US POLITICS

‘Taking The Oil’ Would Not Have Stopped ISIS. It’s Also A War Crime

President Trump argued that had the U.S. "taken the oil," there'd be no ISIS. That's not true.

US POLITICS
"And if we took the oil you wouldn't have ISIS." Fact Check: False — REUTERS
Jan 26, 2017 at 10:37 AM ET

Ever since the U.S. formally withdrew its combat troops from Iraq at the end of 2011, a blame game has played out over who owned the calamitous security vacuum that followed, stretching into last year’s presidential campaign and now into the new White House administration.

Speaking in an interview with ABC that aired Wednesday, President Donald Trump argued that the U.S. should have “taken the oil” as recompense for the billions of dollars the U.S. spent in Iraq, insisting that had it done so, the Islamic State would never have existed.

“We should have taken the oil. You wouldn’t have ISIS if we took the oil. Now I wasn’t talking about it from the standpoint of ISIS because the way we got out was horrible. We created a vacuum and ISIS formed,” Trump said. “But had we taken the oil something else would’ve very good happened. They would not have been able to fuel their rather unbelievable drive to destroy large portions of the world.”

In the lead up to the invasion of Iraq, officials in the George W. Bush White House argued that Iraq could essentially pay for its own reconstruction out of its own oil revenues, once the country was freed from the shackles of Saddam Hussein’s dictatorship and international sanctions were lifted. In fact, Iraq’s oil industry had been so badly damaged during the years of international isolation and a near-decade of war with neighboring Iran, that those expectations were soon hobbled by the reality that would demand investment into repairing the weakened oil infrastructure.

And even had the oil economy been operational from Day One after Saddam was removed from power, international laws enshrined in the Geneva Convention prohibit an occupying power from removing capital or property and state it should act rather as the administrator and safeguard that nation’s assets.

Trump called critics who said such actions would break international laws “fools.”

“We should’ve taken the oil,” he insisted. “And if we took the oil you wouldn’t have ISIS. And we would have had wealth. We have spent right now $6 trillion in the Middle East. And our country is falling apart.”

In truth, the origins of ISIS had formed shortly after the U.S.-led military invasion of Iraq. The Jordanian terrorist Abu Musab al-Zarqawi formed an al-Qaeda affiliate in the summer of 2003 that carried out spectacularly deadly bombings in Baghdad, including the August 7, 2003 attack on the Jordanian embassy, and the strike on the headquarters of the United Nations that killed 22 people, among them the United Nations’ Special Representative in Iraq Sérgio Vieira de Mello. On August 29 of that year, over a hundred people, including a revered Shiite Ayatollah, were killed in a bombing in the holy city of Najaf.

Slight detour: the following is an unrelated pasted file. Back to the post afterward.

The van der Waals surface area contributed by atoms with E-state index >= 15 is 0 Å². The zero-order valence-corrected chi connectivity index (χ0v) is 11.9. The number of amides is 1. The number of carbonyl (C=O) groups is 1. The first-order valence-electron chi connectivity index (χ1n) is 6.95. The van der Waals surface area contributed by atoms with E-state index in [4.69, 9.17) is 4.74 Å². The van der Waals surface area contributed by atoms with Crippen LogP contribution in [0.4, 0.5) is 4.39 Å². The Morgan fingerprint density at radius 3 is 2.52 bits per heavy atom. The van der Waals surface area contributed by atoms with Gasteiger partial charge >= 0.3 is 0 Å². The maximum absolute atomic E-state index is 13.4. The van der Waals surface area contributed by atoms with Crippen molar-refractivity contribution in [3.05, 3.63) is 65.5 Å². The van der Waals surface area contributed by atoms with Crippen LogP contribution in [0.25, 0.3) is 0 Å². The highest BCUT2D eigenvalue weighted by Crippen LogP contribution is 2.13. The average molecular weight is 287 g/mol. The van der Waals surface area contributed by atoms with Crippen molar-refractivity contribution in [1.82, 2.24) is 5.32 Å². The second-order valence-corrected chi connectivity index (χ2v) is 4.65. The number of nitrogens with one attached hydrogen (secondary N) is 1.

Zarqawi was killed in an air strike in Iraq in 2006, but not before a sectarian war had erupted between Iraq’s Shiites and Sunnis that essentially culminated in the birth of the Islamic State in 2014. For years before ISIS declared its own caliphate it had been operating in the north of Iraq, especially in Mosul, and funding itself through criminal rackets, including blackmailing local residents. It drew oil wealth from Syria, wracked by war itself, and sold it on the black market. Once it officially took over Mosul, ISIS plundered the central bank, making off with over $500 million in cash and gold. Afterwards, it found new sources of funding through the demand of millions of dollars in ransoms for kidnapped foreigners.

There are many arguments over how ISIS might have been incapacitated before it became the terror organization it is today, having spanned affiliates around the world, and directed terror attacks across continents. U.S. military commanders on the ground in Iraq at the time struggled to convince Iraqi politicians to embrace reconciliation rather than intensify sectarian rivalries and deepen old wounds. Pleas to include more Sunnis in security forces ranks were ignored. Shiites, long persecuted under Saddam, climbed to power and filled government positions and retaliated against Sunnis who’d once served in the old regime and refused to accommodate Sunni politicians’ appeals for cooperation and in many cases, revenue for provinces and municipalities in Sunni neighborhoods.

Internal politics demanded an end to the U.S. military presence, Iranian influence was strong and as long as the U.S. was considered to be an occupying power, its troops would always be under attack. Iraq’s government refused to renew the status of forces agreement that would ensure U.S. and coalition troops could remain in country and immune from local laws. It was in this atmosphere that ISIS’ earlier form — al-Qaeda in Iraq — thrived, maintaining a steady drumbeat of attacks against Iraqis, seeking to disrupt as much as possible any sense of normalcy or stability.

As then Iraqi Prime Minister Nouri al-Maliki’s grip on power began to slip, Abu Bakr al-Baghdadi and cohorts from Saddam’s deposed regime sensed an opportunity and took it, destroying the border between Syria and Iraq, overwhelming Iraqi security forces policing the city of Mosul, and watched as they abandoned their uniforms and their weapons to flee. The Islamic State then showed its hand. Contrary to Trump’s claim, ISIS didn’t form out of a security vacuum after U.S. troops had gone. It had been there, working in the shadows all that time.